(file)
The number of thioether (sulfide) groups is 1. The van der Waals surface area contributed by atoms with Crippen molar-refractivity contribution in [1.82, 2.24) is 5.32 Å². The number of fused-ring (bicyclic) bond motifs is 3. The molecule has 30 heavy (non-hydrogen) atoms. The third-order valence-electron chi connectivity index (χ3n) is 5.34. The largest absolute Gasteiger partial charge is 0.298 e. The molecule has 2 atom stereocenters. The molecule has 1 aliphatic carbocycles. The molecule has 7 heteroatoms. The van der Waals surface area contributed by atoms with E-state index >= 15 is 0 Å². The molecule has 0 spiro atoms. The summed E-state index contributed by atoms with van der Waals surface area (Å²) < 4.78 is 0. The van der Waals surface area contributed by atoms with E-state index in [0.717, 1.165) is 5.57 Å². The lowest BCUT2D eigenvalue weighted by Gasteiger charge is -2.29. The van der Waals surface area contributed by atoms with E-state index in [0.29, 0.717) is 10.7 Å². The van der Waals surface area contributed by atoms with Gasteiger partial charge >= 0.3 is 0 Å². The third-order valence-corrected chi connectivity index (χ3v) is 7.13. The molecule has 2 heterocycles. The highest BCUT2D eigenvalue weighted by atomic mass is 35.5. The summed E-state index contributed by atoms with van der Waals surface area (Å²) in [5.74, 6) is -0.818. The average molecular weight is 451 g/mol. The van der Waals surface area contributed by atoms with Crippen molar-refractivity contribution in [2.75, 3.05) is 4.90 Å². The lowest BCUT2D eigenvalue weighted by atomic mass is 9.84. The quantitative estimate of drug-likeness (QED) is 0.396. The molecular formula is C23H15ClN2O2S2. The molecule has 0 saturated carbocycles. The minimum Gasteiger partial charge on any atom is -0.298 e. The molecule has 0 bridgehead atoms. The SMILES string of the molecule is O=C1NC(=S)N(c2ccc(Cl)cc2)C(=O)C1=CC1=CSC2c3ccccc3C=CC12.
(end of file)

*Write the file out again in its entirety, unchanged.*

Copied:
The number of thioether (sulfide) groups is 1. The van der Waals surface area contributed by atoms with Crippen molar-refractivity contribution in [1.82, 2.24) is 5.32 Å². The number of fused-ring (bicyclic) bond motifs is 3. The molecule has 30 heavy (non-hydrogen) atoms. The third-order valence-electron chi connectivity index (χ3n) is 5.34. The largest absolute Gasteiger partial charge is 0.298 e. The molecule has 2 atom stereocenters. The molecule has 1 aliphatic carbocycles. The molecule has 7 heteroatoms. The van der Waals surface area contributed by atoms with E-state index >= 15 is 0 Å². The molecule has 0 spiro atoms. The summed E-state index contributed by atoms with van der Waals surface area (Å²) < 4.78 is 0. The van der Waals surface area contributed by atoms with E-state index in [0.717, 1.165) is 5.57 Å². The lowest BCUT2D eigenvalue weighted by Gasteiger charge is -2.29. The van der Waals surface area contributed by atoms with E-state index in [0.29, 0.717) is 10.7 Å². The van der Waals surface area contributed by atoms with Gasteiger partial charge >= 0.3 is 0 Å². The third-order valence-corrected chi connectivity index (χ3v) is 7.13. The molecule has 2 heterocycles. The highest BCUT2D eigenvalue weighted by atomic mass is 35.5. The summed E-state index contributed by atoms with van der Waals surface area (Å²) in [5.74, 6) is -0.818. The average molecular weight is 451 g/mol. The van der Waals surface area contributed by atoms with Crippen molar-refractivity contribution in [2.75, 3.05) is 4.90 Å². The lowest BCUT2D eigenvalue weighted by atomic mass is 9.84. The quantitative estimate of drug-likeness (QED) is 0.396. The molecular formula is C23H15ClN2O2S2. The molecule has 0 saturated carbocycles. The minimum Gasteiger partial charge on any atom is -0.298 e. The molecule has 0 bridgehead atoms. The SMILES string of the molecule is O=C1NC(=S)N(c2ccc(Cl)cc2)C(=O)C1=CC1=CSC2c3ccccc3C=CC12.